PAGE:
Also, make tons of music. Practice all kinds of stuff. Make short musical ideas and turn them into 1 min songs. VGM Academy's "7DaysOfVGM" is a great way to practice writing music fast. Build a portfolio. Write music every day, and find ways to improve your workflow.

My biggest mistake was that I just was waiting for jobs in the beginning. When I started reaching out to people, that was when I got a lot of jobs. I use Reddit and Twitter mostly (along with websites and email) for finding work. Post your work on social media, but also take time to check out other people's work.

Be prepared to get a lot of "no" or even no answer back when you reach out.

EDIT:
I have to add; Be patient. I mean very patient. Don't expect things to happen in a day or a week. Games take a long time to develop

This is excellent advice, to add to it you also have to contact devs at the right time. Too early and they won't be even thinking about sound, too late and they already have filled the position. It does depend on the devs process though, for one game I'm working on at the moment I started in 2018 early in development and it is still in progress
 

Haakond

Active Member
This is excellent advice, to add to it you also have to contact devs at the right time. Too early and they won't be even thinking about sound, too late and they already have filled the position. It does depend on the devs process though, for one game I'm working on at the moment I started in 2018 early in development and it is still in progress

I agree! And this is very different for each devs. Some like to focus on the game and add music when it is almost done. And some like to have a composer do make music during the development, even almost from the beginning!
 

antames

New Member
I am only a part-time game composer, but my vision has always been to be professional, fast, and hard-working. I find it better to send the developers a polite email, and always reply back even if you don't get the job. There are a lot (I mean, A LOT) of composers out there. Developers get bombed with requests each day from loads of composers. Don't spam "HeY, i CaN mAkE yOur SouNdTrack" on the comment fields. You will just give the impression that you are desperate for work and annoying.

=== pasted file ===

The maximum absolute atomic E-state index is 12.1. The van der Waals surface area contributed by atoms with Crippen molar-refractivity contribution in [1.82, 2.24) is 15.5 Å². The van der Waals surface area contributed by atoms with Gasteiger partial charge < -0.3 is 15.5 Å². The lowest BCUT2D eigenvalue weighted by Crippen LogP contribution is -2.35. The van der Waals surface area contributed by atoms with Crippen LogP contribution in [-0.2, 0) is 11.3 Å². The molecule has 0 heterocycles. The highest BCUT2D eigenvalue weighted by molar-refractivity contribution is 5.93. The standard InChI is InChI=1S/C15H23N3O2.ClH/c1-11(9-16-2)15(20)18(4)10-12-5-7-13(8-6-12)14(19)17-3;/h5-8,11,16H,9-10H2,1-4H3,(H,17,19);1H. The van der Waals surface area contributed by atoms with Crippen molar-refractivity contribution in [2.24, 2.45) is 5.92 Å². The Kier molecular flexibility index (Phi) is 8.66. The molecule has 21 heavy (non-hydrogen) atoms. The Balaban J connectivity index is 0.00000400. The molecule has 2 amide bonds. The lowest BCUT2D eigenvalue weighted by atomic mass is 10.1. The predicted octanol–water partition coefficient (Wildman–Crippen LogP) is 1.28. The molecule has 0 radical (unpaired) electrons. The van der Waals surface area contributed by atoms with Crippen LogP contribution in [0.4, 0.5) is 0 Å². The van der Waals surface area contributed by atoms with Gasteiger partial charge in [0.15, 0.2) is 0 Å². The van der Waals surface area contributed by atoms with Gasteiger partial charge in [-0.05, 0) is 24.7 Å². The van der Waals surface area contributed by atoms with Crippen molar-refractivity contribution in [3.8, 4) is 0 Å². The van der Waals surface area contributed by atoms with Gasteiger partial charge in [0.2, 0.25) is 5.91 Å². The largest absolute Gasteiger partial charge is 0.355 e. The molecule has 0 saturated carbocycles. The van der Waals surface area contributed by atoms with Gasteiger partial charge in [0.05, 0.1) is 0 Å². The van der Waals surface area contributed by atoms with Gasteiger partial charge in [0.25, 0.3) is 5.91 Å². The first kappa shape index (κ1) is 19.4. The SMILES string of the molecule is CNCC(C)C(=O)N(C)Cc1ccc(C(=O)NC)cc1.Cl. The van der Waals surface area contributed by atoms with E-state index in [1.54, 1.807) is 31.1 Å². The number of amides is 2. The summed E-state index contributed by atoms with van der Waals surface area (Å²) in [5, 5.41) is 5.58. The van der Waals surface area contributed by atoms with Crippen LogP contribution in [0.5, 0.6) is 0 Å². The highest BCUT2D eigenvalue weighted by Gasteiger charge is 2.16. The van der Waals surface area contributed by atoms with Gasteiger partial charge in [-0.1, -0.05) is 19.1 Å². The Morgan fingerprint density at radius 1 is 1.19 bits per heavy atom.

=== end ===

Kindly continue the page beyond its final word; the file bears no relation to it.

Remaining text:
Also, make tons of music. Practice all kinds of stuff. Make short musical ideas and turn them into 1 min songs. VGM Academy's "7DaysOfVGM" is a great way to practice writing music fast. Build a portfolio. Write music every day, and find ways to improve your workflow.

My biggest mistake was that I just was waiting for jobs in the beginning. When I started reaching out to people, that was when I got a lot of jobs. I use Reddit and Twitter mostly (along with websites and email) for finding work. Post your work on social media, but also take time to check out other people's work.

Be prepared to get a lot of "no" or even no answer back when you reach out.

EDIT:
I have to add; Be patient. I mean very patient. Don't expect things to happen in a day or a week. Games take a long time to develop

That's great advice. How did you/would you go about reaching out to developers and companies without coming across as needy while also trying to outshine the hundreds of other emails they likely get? Would you include a link to your music for them to listen to?